BACE1 Inhibitors Under Development for Alzheimer’s Disease

β-site amyloid precursor protein cleaving enzyme 1 (BACE1) is the beta-secratase enzyme required for the production of beta-amyloid, the neurotoxic peptide implicated in Alzheimer’s disease (AD). The extracellular aggregation of amyloid beta represents one of the two pathognomonic features AD, the other being tau hyperphosphorylation. Others scientists, have speculated that beta-amyloid may be an epiphenomenon of AD, since beta amyloid burden does not always correlate with severity of cognitive deficits.

BACE1 is widely believed to play a crucial role in the etiological of AD, and the clinical development of BACE1 inhibitors is being vigorously pursued.

Since the discovery of Abeta and the amyloid processing protein (APP) mutations that resulted in familiar alzheimer’s disease (FAD), beta and gamma secratase inhibitors have emerged as prime candidates for the treatment of AD.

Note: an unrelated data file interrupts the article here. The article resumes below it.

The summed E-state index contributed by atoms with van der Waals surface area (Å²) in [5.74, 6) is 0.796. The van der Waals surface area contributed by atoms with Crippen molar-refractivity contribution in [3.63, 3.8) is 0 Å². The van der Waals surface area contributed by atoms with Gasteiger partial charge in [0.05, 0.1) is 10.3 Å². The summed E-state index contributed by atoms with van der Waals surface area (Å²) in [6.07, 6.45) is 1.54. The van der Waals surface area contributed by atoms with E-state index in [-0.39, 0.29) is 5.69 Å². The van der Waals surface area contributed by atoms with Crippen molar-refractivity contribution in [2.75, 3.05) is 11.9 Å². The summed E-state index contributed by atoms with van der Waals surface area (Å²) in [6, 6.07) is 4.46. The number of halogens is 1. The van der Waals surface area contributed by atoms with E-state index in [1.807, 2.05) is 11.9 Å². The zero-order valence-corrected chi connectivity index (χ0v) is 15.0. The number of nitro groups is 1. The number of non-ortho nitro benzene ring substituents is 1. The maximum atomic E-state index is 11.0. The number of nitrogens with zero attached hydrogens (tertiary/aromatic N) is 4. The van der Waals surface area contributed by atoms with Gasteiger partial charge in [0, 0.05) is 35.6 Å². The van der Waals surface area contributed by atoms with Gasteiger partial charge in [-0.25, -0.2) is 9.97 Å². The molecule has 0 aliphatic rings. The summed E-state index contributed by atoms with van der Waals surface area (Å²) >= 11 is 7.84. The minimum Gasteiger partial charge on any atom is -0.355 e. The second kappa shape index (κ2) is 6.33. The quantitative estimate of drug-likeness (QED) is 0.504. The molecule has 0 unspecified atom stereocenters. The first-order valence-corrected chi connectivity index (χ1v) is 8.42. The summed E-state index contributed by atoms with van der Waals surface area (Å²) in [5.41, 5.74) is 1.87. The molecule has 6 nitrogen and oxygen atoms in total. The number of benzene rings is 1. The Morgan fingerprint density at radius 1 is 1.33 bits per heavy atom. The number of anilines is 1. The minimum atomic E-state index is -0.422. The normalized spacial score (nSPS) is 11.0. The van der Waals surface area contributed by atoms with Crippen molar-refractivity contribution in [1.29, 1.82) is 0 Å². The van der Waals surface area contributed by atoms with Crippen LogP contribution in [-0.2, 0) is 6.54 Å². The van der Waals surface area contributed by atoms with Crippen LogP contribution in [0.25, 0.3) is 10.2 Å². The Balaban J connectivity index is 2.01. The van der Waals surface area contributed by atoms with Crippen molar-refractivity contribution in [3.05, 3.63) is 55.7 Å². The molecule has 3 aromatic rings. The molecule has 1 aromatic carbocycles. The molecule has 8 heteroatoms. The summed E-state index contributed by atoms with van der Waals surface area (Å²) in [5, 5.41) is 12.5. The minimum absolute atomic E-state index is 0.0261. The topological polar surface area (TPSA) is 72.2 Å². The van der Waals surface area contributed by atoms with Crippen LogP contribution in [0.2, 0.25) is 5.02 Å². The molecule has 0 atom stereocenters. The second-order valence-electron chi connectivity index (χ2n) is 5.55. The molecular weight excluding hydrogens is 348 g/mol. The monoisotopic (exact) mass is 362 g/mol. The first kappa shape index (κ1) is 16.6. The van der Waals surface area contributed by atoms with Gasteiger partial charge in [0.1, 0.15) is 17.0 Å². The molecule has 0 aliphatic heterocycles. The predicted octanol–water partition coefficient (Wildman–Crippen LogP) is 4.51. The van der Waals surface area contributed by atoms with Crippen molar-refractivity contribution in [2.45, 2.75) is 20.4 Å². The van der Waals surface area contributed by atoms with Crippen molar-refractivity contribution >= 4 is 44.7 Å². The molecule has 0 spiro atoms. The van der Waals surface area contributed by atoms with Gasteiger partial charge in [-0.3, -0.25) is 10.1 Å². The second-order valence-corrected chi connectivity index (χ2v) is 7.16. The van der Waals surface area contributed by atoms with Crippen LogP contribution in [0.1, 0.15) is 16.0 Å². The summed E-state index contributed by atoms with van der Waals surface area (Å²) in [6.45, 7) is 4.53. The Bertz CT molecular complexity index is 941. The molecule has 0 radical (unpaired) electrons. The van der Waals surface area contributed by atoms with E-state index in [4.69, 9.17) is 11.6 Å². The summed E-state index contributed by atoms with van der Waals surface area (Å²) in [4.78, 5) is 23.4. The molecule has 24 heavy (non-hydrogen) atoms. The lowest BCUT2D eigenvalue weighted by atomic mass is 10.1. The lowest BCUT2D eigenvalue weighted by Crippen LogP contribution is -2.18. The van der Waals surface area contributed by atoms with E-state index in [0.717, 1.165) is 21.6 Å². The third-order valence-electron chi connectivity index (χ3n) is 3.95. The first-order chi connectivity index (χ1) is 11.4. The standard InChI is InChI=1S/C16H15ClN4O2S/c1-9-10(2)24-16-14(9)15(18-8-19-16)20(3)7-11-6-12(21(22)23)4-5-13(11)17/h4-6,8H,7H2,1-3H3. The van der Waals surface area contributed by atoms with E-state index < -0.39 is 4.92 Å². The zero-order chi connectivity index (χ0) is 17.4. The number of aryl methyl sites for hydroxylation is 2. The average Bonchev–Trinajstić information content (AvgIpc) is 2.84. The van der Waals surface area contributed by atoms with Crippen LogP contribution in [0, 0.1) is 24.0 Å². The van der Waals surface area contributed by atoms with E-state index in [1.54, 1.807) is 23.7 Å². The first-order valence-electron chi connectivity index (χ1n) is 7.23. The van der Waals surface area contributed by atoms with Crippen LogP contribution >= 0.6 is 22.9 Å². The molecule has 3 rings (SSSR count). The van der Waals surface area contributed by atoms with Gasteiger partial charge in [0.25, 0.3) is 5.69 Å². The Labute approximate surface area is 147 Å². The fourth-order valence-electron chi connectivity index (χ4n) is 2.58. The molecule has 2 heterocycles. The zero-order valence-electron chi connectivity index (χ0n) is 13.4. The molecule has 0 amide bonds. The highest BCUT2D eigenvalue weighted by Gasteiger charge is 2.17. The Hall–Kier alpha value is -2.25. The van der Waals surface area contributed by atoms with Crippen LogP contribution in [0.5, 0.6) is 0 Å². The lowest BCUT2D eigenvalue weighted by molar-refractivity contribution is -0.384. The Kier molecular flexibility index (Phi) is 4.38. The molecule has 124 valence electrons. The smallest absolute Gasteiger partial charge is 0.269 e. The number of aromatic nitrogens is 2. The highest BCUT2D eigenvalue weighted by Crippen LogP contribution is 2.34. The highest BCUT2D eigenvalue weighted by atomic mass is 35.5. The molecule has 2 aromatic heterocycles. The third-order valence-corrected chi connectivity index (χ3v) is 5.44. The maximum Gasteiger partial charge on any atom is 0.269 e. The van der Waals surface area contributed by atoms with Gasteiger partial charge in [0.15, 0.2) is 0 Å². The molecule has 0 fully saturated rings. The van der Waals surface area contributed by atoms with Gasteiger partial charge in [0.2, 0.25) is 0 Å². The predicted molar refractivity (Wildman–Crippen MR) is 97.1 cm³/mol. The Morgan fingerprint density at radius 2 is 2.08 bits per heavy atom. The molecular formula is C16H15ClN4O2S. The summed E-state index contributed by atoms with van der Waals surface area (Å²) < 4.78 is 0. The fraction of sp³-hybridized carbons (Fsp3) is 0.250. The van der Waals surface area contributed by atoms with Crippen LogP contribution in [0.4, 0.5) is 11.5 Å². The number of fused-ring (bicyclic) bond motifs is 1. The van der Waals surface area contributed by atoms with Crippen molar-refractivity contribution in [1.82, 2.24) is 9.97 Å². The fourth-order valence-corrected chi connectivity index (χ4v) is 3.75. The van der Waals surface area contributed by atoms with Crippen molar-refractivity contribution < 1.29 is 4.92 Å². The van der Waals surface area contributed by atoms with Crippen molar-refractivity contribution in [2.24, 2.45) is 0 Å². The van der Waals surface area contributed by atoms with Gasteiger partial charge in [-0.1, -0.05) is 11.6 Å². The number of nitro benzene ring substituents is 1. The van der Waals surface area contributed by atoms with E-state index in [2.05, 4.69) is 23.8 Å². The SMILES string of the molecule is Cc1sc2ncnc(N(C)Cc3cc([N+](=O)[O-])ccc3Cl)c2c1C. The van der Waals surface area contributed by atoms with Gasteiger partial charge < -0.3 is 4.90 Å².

The endogenous substrates of BACE1 are, like amyloid processing protein (APP), Type I membrane proteins.

BACE1 Inhibitors For The Treatment of AD

The first generation of BACE1 inhibitors consisted mostly of polypeptides which bound BACE1 with high affinity. It was soon recognized that these peptides possessed unfavorable pharmacokinetic and pharmacodynamic features, such as poor oral bioavailability, excessively long serum half-life, and poor CNS penetration. More recently, potent third-generation small molecule BACE1 inhibitors have been developed that possess acceptable blood brain barrier permeability and robust amyloid-beta reduction in experimental paradigms.

E2609 Eisai Woodcliff Lake, NJ Alzheimer’s disease Phase I completed
HPP854 Transtech Pharma High Point, NC Alzheimer’s disease Phase I
MK-8931 Merck Whitehouse Station, NJ Alzheimer’s disease Phase II/III


Vassar R. BACE1 inhibitor drugs in clinical trials for Alzheimer’s disease. Alzheimers Res Ther. 2014;6(9):89.